Growing mint is easy if you give it plenty of water and a little urine. It seems you can’t give it too much water.
We have an aquaponic system. Last year in January Stephan planted a small mint plant with other seedlings into the biofilter of his new aquaponic system and placed a small fish population in the water tank connected to it. These fish supply tiny amounts of urine, as fish pee in the water they swim in. This must be removed from a small closed system in order to keep the fish healthy.
At first the leaves of the mint were quite yellow, while the fish were small. Koi grow rapidly in their first year, and as they grew, the leaves became greener with access to more nitrogen.
I have always fancied the idea of growing mint but found it difficult. In retrospect I realize I could not supply it with sufficient water, growing in the ground in this dry climate, in my water wise garden. But now we have been growing mint very successfully for over a year. We have let that same small plant utterly take over the biofilter. To check the outflow from the fish tank that used to be easy to see, I have to pull apart a jungle of leaves and stems.
Growing mint from seed is an exercise in patience, a thing which we are learning as we grow more and more plants, but so far we have not succeded in growing mint from seed. This is because we bought the mint plant for the aquaponic system from a nursery and it flowered profusely in summer with white blossoms, but produced no seed. However it has become so large that it now it trails on the ground and can be layered to propagate it. This is in fact the most common way of growing mint and it is due to the ease with which it takes root. We could also check in the filter and try and remove any new suckered plants which have developed with roots. However the plant is so dense, I fear that I may damage it in so doing.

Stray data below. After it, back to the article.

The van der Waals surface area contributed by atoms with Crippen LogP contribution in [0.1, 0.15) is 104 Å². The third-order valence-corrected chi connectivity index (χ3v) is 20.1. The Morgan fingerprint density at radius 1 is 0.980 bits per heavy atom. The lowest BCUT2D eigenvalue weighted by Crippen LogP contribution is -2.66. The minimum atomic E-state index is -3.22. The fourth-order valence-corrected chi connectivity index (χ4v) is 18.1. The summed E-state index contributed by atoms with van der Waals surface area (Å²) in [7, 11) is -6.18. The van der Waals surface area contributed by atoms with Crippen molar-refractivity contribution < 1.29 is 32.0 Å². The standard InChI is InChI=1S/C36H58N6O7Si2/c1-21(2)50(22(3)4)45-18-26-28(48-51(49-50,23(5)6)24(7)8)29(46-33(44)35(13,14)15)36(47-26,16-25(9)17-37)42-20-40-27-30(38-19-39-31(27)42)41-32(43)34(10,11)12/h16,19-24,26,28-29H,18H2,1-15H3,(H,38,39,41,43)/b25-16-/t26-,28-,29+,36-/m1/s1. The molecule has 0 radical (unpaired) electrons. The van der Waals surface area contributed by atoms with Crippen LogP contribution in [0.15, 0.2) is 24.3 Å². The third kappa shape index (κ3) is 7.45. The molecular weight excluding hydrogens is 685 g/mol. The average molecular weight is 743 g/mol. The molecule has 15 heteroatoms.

Stephan is still surprised by the success of his mint planting, although he found the photo shoot a bit tedious and looked very resigned.
I harvest the mint almost daily, a good fistful serves for the day’s tea, since I cut back on caffeine. I combine the mint with our indigenous Rooibos tea, which is available here in the supermarket. To prepare mint tea the trick is quick immersion. To infuse your tea with the delightful aroma of fresh mint, the mint should be exposed to boiling water for a minute or so, and then removed, otherwise it begins to taste and smell of boiled vegetables.
From time to time it needs severe cutting back, and then I take the trimmings, strip off the leaves and put them in a blender with vinegar to make mint sauce. I add only enough vinegar to make the leaf mass workable during processing, and in order for it not to dry out and brown and go bad. It isn't liquid but a stiff paste. Mint sauce adds a little sourness and a lot of herbal aroma to any combination, and freshness par excellence.
It is perfect with traditional sambals made to accompany Indian curries or South African farm style pickled fish, recorded by Stephan on his recipe website. Combine with the carrot sambal, and add-ons like coconut, banana and yellow rice with raisins for a delicious Cape farm style flavour feast.
When my Aunt and Grandmother were still around, they served Christmas meat roasts with deep fried whole roast potatoes and mint sauce, a delicious treat. It cuts through excessively oily and fatty dishes to make them more palatable, and it really is very versatile in other contexts. I’ve tried it with many different foods from sandwiches to stews, plopped on yoghurt and cucumber salad, and with legumes such as lentils and peas.
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